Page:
And Wolf, you'll be happy to know that my team and I have a safe backup plan, reinforced windows in a concrete building that we can escape to in a matter of moments.

BLITZER: I can't tell you how many people e-mail me or text me or tweet, you know, please, make sure that Derek Van Dam and his team of photojournalists are safe. Why are you making them stand outside like that? And you're doing an excellent explanation in explaining. And I know, Derek, you're a meteorologist. If it got really bad, you guys would be hunkered inside and you would be safe. Just reassure our viewers.

VAN DAM: Yes. Absolutely. We get that question time and time again. Why do you stand outside in the middle of a hurricane? There is a reason for this. It is because it is our job to tell the stories why you evacuated from your home, in Terrebonne Parish, where I'm located. 100,000 people call this location home. There are numerous parishes across southeast Louisiana that have had mandatory evacuations.

Most people left. We saw the backlog on Interstate 90, Highway 10, as people heeded the warnings from officials. But now it's my job as a meteorologist and as a reporter to tell you why you left your home and what you can expect when you return home safely after the storm has passed -- Wolf.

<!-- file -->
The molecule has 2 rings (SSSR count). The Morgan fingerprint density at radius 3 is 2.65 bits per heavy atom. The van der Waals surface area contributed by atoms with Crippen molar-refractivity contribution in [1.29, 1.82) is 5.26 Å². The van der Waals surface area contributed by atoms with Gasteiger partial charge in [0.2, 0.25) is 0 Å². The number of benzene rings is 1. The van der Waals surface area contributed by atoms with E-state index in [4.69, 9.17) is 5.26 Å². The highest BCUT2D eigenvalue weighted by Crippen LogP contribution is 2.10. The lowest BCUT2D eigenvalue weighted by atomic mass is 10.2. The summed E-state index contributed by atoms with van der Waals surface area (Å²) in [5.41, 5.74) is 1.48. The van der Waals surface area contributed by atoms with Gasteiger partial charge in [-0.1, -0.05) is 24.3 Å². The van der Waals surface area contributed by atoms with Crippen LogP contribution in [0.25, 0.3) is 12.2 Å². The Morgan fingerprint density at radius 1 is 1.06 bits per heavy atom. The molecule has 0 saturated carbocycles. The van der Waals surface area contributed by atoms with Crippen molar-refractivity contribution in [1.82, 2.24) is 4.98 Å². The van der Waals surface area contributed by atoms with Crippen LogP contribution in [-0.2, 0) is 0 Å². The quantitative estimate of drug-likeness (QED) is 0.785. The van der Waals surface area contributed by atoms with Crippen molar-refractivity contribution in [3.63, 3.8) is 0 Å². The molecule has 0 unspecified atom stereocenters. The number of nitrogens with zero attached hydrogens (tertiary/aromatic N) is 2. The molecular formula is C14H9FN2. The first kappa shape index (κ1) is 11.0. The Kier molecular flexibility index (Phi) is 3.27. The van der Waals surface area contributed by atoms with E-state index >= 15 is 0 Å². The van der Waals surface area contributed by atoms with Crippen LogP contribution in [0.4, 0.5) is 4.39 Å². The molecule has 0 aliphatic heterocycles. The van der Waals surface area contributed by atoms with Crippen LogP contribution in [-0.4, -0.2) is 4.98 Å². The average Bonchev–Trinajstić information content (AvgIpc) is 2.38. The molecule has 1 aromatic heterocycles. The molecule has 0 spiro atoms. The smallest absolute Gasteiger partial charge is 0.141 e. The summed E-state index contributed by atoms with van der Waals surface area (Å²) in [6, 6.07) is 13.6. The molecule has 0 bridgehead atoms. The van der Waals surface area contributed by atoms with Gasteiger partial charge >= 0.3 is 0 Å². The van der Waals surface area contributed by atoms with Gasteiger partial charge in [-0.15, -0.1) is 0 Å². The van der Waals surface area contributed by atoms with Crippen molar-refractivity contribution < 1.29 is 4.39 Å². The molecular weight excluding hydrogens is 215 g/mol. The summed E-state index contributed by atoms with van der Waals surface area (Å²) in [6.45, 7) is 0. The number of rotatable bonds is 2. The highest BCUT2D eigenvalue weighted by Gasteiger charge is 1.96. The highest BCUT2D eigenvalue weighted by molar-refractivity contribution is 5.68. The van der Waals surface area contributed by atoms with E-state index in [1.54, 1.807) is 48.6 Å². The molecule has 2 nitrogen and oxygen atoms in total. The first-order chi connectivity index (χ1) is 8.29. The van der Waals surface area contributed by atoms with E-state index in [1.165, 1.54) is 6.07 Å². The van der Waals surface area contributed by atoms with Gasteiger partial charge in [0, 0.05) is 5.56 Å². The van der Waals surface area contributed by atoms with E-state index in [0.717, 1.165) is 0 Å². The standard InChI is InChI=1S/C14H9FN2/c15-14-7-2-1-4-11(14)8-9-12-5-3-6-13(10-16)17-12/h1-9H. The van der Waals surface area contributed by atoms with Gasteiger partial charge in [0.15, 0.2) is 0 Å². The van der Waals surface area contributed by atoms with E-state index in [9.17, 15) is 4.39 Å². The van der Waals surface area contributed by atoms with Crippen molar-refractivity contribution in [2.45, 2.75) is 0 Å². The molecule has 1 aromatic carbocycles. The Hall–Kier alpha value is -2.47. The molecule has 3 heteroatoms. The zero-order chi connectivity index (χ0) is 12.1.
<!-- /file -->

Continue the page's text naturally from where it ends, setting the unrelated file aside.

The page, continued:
BLITZER: Do you get the sense that most of the folks where you are did evacuate? Or are they hunkered down, staying put?

VAN DAM: We don't have any official numbers of evacuated people. However, the sense that we got yesterday when we saw the stream of cars leaving this region was that most people heeded the warning. I'm going to have to keep looking over my shoulder here because as we enter this outer -- there's two eye walls. Two outer bands associated with the eye wall. And as it approaches this particular area, winds can get very dicey very quickly.

But to go back to your question, Wolf, I would say that the majority of the people did leave. The traffic yesterday was a sign of that. But if you are watching now and you think this is a good time to leave, you think it's gotten too dangerous for you to stay at home, well, let me reassure you, this is not the time to get on the roads.


This is the time to shelter in place. This is the time to look on your neighbors, to help a friend if you have that opportunity because conditions will only get worse. We think landfall has occurred, which it has, but that doesn't mean the storm is over. The worst is still yet to come.

BLITZER: All right, Derek, be careful over there. I'm going to let you go for now. It looks like it's getting a little worse over there. But we will stay in very close touch. Thank you very much. You guys are doing excellent, excellent reporting for us.